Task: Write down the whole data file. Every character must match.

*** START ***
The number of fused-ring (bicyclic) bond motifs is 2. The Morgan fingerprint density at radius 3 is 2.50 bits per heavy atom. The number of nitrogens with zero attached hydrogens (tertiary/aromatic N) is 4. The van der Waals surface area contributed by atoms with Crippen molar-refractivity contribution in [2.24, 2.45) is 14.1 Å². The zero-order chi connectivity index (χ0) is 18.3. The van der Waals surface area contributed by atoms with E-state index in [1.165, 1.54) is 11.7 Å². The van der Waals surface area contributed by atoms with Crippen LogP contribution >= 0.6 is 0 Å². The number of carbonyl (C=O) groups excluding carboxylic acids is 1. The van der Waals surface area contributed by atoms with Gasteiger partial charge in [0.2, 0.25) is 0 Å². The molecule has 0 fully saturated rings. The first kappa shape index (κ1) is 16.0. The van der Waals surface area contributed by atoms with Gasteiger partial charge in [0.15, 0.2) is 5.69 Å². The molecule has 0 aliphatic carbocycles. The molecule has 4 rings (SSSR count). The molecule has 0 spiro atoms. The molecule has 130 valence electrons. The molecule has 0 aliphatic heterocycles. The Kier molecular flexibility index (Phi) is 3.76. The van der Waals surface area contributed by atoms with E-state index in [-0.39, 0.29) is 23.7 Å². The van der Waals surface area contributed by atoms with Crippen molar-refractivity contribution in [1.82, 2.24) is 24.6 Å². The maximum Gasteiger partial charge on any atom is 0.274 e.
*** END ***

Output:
The number of fused-ring (bicyclic) bond motifs is 2. The Morgan fingerprint density at radius 3 is 2.50 bits per heavy atom. The number of nitrogens with zero attached hydrogens (tertiary/aromatic N) is 4. The van der Waals surface area contributed by atoms with Crippen molar-refractivity contribution in [2.24, 2.45) is 14.1 Å². The zero-order chi connectivity index (χ0) is 18.3. The van der Waals surface area contributed by atoms with E-state index in [1.165, 1.54) is 11.7 Å². The van der Waals surface area contributed by atoms with Crippen LogP contribution >= 0.6 is 0 Å². The number of carbonyl (C=O) groups excluding carboxylic acids is 1. The van der Waals surface area contributed by atoms with Gasteiger partial charge in [0.2, 0.25) is 0 Å². The molecule has 0 fully saturated rings. The first kappa shape index (κ1) is 16.0. The van der Waals surface area contributed by atoms with Gasteiger partial charge in [0.15, 0.2) is 5.69 Å². The molecule has 0 aliphatic carbocycles. The molecule has 4 rings (SSSR count). The molecule has 0 spiro atoms. The molecule has 130 valence electrons. The molecule has 0 aliphatic heterocycles. The Kier molecular flexibility index (Phi) is 3.76. The van der Waals surface area contributed by atoms with E-state index in [-0.39, 0.29) is 23.7 Å². The van der Waals surface area contributed by atoms with Crippen molar-refractivity contribution in [1.82, 2.24) is 24.6 Å². The maximum Gasteiger partial charge on any atom is 0.274 e.